Exactly. And that becomes the norm for you. You know? To not have fluency in everything becomes abnormal, so that’s kind of how I got it. I think that’s how I got it. That—‘cause all I know is random. [Chuckles.] Randomness. You know? And to me, the random—I embraced the randomness and became—you know—normancy. If you will.

jesse

What kind of music did you love when you were 14 years old?

robert

Um, 14… what is 14? Ninth grade? Um. I loved—actually, I loved pop rock music. I loved Billy Joel. I loved Bruce Hornsby. I loved Bonnie Ray. And I loved hip-hop, as well. I was a Tribe Called Quest fan. And I loved a lot of Keith Jarrett, at that time period.

jesse

I think, you know, few are the—few are the guests on our show who don’t say that when they were 14 they loved Keith Jarrett, [chuckling] A Tribe Called Quest, and Bonnie Ray.

robert

[Laughs.] That would literally be like a mixtape. I used to make tapes to listen to in my car. And I’m sure that all those were on there at some—together. My mixtapes were very random. My friends would get in my car and be like, “Huh!?” [Laughs.] ‘Cause they would be like nodding to the Tribe Called Quest, but you keep riding and in about ten minutes, you know, imma hit you with—you know, [singing in falsetto] “Turn down the lights.” You know.

jesse

When you were on the basketball team, at the regular high school and you’re in the—you know, and you’re in the locker room and you have a tape deck and you press play on a Bonnie Ray tape, what did everyone think?

robert

[Laughs.] That’s where headphones come in. [Jesse laughs.] I never really let that out at the regular high school. That was just a little secret of mine. I never let them know I listened to Michael Bolton’s “Soul Survivor”. [Jesse guffaws and Robert chuckles.]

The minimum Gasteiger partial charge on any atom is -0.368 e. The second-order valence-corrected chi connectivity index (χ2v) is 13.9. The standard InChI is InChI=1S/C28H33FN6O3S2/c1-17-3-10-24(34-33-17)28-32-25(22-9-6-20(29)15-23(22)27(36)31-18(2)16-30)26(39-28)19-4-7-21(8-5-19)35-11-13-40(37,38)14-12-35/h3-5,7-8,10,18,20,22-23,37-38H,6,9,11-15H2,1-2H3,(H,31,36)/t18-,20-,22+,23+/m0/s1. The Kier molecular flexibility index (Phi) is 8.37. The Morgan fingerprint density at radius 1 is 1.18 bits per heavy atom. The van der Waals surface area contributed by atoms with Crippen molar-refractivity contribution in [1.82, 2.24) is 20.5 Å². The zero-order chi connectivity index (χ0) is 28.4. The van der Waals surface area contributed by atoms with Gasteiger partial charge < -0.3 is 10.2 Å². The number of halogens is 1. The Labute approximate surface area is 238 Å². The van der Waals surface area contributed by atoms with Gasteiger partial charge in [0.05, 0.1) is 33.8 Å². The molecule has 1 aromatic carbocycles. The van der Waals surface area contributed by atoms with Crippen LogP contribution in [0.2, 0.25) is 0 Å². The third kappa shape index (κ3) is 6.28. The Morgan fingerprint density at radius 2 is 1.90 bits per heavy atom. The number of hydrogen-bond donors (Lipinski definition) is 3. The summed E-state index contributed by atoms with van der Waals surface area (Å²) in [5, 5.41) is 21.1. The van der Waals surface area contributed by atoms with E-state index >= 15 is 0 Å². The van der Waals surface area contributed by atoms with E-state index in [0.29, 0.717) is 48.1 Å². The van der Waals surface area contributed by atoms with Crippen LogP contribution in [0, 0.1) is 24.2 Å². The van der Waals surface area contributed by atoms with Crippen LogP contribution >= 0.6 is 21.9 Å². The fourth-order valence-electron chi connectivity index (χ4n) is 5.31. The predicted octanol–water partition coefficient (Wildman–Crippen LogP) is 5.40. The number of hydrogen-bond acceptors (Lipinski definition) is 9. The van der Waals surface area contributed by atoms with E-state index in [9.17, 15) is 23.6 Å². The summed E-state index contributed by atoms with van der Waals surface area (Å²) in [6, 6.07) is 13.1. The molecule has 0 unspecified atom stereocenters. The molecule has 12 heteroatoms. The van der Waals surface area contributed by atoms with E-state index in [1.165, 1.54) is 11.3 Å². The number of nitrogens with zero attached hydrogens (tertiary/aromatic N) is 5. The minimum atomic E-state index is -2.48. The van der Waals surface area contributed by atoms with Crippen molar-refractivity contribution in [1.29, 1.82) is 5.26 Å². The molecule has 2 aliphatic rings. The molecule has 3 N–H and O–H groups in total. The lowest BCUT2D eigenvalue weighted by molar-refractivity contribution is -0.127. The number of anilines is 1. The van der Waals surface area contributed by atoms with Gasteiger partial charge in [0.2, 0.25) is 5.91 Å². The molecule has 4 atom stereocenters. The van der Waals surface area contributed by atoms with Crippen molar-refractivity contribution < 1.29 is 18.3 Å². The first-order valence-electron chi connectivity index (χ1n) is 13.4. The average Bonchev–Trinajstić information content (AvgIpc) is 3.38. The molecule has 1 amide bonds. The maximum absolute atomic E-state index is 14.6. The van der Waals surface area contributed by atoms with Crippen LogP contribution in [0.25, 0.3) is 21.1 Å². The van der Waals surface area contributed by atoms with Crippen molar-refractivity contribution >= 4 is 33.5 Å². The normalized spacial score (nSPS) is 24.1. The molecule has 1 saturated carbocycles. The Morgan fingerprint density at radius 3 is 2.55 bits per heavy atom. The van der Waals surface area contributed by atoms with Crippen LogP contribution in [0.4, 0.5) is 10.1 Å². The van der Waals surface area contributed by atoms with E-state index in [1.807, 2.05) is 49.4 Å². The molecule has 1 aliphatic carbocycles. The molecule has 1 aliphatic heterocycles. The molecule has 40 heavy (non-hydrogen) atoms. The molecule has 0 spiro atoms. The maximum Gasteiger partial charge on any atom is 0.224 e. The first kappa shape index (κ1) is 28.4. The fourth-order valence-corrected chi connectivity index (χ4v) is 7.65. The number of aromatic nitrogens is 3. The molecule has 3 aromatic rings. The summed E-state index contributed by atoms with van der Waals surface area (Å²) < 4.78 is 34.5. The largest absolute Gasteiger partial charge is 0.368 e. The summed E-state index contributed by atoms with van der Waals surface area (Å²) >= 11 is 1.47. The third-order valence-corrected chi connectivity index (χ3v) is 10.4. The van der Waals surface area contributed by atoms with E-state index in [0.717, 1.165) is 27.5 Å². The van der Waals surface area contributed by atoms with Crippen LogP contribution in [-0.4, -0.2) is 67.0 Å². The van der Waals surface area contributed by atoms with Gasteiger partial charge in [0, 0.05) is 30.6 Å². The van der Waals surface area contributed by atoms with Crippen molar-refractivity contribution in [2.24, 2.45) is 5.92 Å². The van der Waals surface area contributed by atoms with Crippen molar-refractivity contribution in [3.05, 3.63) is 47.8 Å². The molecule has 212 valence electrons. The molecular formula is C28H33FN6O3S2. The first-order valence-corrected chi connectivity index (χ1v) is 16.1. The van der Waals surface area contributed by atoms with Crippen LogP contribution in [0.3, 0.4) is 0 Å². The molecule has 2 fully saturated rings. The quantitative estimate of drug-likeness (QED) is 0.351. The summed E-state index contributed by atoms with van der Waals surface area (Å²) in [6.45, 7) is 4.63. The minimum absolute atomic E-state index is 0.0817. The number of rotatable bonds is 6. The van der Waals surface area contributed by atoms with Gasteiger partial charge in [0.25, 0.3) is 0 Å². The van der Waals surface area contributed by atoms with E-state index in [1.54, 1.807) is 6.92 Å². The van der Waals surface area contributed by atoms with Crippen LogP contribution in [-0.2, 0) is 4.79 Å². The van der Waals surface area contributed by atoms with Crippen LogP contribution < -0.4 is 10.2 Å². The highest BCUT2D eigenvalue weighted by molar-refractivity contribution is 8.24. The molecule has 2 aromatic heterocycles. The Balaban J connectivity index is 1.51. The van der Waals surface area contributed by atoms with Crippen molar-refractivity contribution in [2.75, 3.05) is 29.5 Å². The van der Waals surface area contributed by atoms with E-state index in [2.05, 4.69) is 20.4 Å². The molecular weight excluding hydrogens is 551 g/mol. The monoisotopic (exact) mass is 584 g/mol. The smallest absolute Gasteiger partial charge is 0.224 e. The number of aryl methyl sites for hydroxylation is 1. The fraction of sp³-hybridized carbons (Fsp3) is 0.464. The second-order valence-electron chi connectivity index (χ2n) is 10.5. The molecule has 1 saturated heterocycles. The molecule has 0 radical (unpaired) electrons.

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Jesse: You probably shouldn’t! Robert: ‘Cause I probably would have got my ass whooped.

jesse

You probably shouldn’t be letting me know that now!

robert

[Cackles.] Oops, did I say that? [They laugh.] Yeah, I’m telling you, man. I got some—I got some skeletons.

jesse

I wanna ask you about working with Bilal Oliver, with whom you’ve worked for many, many years. The two of you met in college, right?

robert

Yes. We both got—Bilal’s from Philly. I’m from Houston. We both got full scholarships to The New School, in Manhattan. And when you first go there, they put all the new students in a room and basically call you—call your names and they just make random bands and you just play together. And we actually didn’t play together, but I just saw him sing with another band. He was like—oh, I was like, “Man, he’s ridiculous.” And he heard me play and was like, “Aw man, he’s ridiculous.” And there was only six Black people at the school, so we just knew each other. [They laugh. Music fades in slowly.] So, we just became really, really, really cool from day one and here we are, 15 years in. Same thing. That’s my brother right there. And he’s my favorite vocalist.

jesse